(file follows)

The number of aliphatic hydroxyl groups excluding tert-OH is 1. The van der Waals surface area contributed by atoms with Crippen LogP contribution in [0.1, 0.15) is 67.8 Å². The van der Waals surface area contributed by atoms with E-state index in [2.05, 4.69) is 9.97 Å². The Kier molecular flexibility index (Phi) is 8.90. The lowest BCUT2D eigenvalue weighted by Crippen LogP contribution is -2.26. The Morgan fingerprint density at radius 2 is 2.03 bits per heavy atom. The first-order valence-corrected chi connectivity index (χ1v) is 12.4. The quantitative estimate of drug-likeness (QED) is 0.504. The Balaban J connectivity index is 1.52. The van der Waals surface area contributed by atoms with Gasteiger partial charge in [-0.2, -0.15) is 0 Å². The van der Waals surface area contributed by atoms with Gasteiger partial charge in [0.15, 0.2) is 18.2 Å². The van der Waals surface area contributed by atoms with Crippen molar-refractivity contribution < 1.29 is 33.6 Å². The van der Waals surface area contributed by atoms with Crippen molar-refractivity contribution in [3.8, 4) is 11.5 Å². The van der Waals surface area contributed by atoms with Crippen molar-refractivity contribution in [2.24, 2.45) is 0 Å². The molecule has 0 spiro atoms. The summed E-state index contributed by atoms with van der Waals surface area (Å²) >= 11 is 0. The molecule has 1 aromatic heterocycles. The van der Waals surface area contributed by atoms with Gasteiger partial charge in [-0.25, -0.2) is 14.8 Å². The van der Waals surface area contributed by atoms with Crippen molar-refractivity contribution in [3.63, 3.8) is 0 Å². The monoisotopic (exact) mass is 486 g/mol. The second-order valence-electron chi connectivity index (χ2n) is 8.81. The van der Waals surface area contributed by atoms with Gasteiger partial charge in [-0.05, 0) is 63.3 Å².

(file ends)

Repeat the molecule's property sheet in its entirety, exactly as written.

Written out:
The number of aliphatic hydroxyl groups excluding tert-OH is 1. The van der Waals surface area contributed by atoms with Crippen LogP contribution in [0.1, 0.15) is 67.8 Å². The van der Waals surface area contributed by atoms with E-state index in [2.05, 4.69) is 9.97 Å². The Kier molecular flexibility index (Phi) is 8.90. The lowest BCUT2D eigenvalue weighted by Crippen LogP contribution is -2.26. The Morgan fingerprint density at radius 2 is 2.03 bits per heavy atom. The first-order valence-corrected chi connectivity index (χ1v) is 12.4. The quantitative estimate of drug-likeness (QED) is 0.504. The Balaban J connectivity index is 1.52. The van der Waals surface area contributed by atoms with Gasteiger partial charge in [-0.2, -0.15) is 0 Å². The van der Waals surface area contributed by atoms with Gasteiger partial charge in [0.15, 0.2) is 18.2 Å². The van der Waals surface area contributed by atoms with Crippen molar-refractivity contribution < 1.29 is 33.6 Å². The van der Waals surface area contributed by atoms with Crippen molar-refractivity contribution in [3.8, 4) is 11.5 Å². The van der Waals surface area contributed by atoms with Crippen molar-refractivity contribution in [2.24, 2.45) is 0 Å². The molecule has 0 spiro atoms. The summed E-state index contributed by atoms with van der Waals surface area (Å²) >= 11 is 0. The molecule has 1 aromatic heterocycles. The van der Waals surface area contributed by atoms with Gasteiger partial charge in [-0.25, -0.2) is 14.8 Å². The van der Waals surface area contributed by atoms with Crippen molar-refractivity contribution in [3.63, 3.8) is 0 Å². The monoisotopic (exact) mass is 486 g/mol. The second-order valence-electron chi connectivity index (χ2n) is 8.81. The van der Waals surface area contributed by atoms with Gasteiger partial charge in [-0.05, 0) is 63.3 Å².